You are confined only by the walls you build yourself. — Andrew Murphy
In a previous post, I dispelled the belief that we only use 10% of our brains, a kind of depressing realization for some when that supposedly “untapped” 90% could have potentially granted us super powers.
But, even if we ourselves can’t unlock these additional powers of the mind, there is hope that technology may be able to help us unlock others…
So today, let’s talk about a few ways researchers have used technology to augment human potential.
IT’S ALL IN THE WRIST
In previous posts, I have discussed some mental tricks and practices to do things like improve your concentration, improve your memory, even improve your ability to improve! But sometimes, mental practices aren’t enough and external aids are necessary.
Technological Tool #1: A doppel
The doppel was developed by Team Turquoise (http://www.doppel.london/) and is a wearable device that delivers an “on-demand, discrete, user-controlled heartbeat like vibration applied through the wristband” (Azevedo et al., 2017; p. 1). Although this may seem like a pretty lame technological tool, it’s actually based on the psychological phenomenon known as entrainment.
Entrainment is a broad term that describes how our environment can help us synchronize (or “match up”) our brains and bodies. For example, when singers in a choir sang in harmony, their heartbeats sped up and slowed down in unison. In other work, interpersonally close couples have shown similar effects, where their heartbeats match one another when put into simultaneous activities.
Thus, researchers created the doppel to see if it could artificially get people to “entrain with it,” allowing its user greater control over their heartbeat.
To study this, a team of researchers brought participants into the lab and told them they would be to write an impromptu speech on the pros and cons of using animals in research. After five minutes of preparation, the participant would be video-taped while they delivered the speech to four other researchers.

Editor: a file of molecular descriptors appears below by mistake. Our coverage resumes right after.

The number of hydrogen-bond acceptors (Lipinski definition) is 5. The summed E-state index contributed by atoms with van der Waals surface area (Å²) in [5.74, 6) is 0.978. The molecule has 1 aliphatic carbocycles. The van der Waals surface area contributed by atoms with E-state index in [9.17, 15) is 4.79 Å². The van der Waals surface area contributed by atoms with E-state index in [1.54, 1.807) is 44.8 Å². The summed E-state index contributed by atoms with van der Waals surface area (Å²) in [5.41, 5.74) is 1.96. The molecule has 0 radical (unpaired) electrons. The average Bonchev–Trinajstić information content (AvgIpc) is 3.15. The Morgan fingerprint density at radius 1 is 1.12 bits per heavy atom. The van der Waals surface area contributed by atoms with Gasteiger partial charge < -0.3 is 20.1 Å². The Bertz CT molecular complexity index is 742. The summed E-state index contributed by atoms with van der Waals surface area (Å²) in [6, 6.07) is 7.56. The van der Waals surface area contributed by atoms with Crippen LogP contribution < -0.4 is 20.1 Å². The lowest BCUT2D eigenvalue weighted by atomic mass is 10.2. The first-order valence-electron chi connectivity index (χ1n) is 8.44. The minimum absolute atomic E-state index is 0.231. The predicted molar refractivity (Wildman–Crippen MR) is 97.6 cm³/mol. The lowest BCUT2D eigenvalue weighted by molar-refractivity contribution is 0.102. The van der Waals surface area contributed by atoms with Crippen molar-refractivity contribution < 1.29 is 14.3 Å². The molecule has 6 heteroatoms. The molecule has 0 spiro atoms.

The idea here was to make people feel anxious (which the task did), which increases one’s heartrate (which it also did), to see if the doppel could help people calm their hearts and thus their anxiety.
And across both subjective reports of anxiety as well as physiological measures of it (i.e., skin sweatiness), participants who wore the doppel set to a calming heartrate (vs. those who wore it while turned off) had significantly slower heartrates and consequently lower anxiety!
Although the prior device is relatively accessible to the general public, the next tech advice is not so easily accessible; however, it’s been shown now to produce some profound effects.
Technological Tool #2: real-time functional magnetic resonance imager (rtfMRI)
Typically, this monster of a machine is used to study what areas in a brain “activate” in response to specific psychological stimuli and situations. However, other researchers have used it as a tool to help people retrain the mind…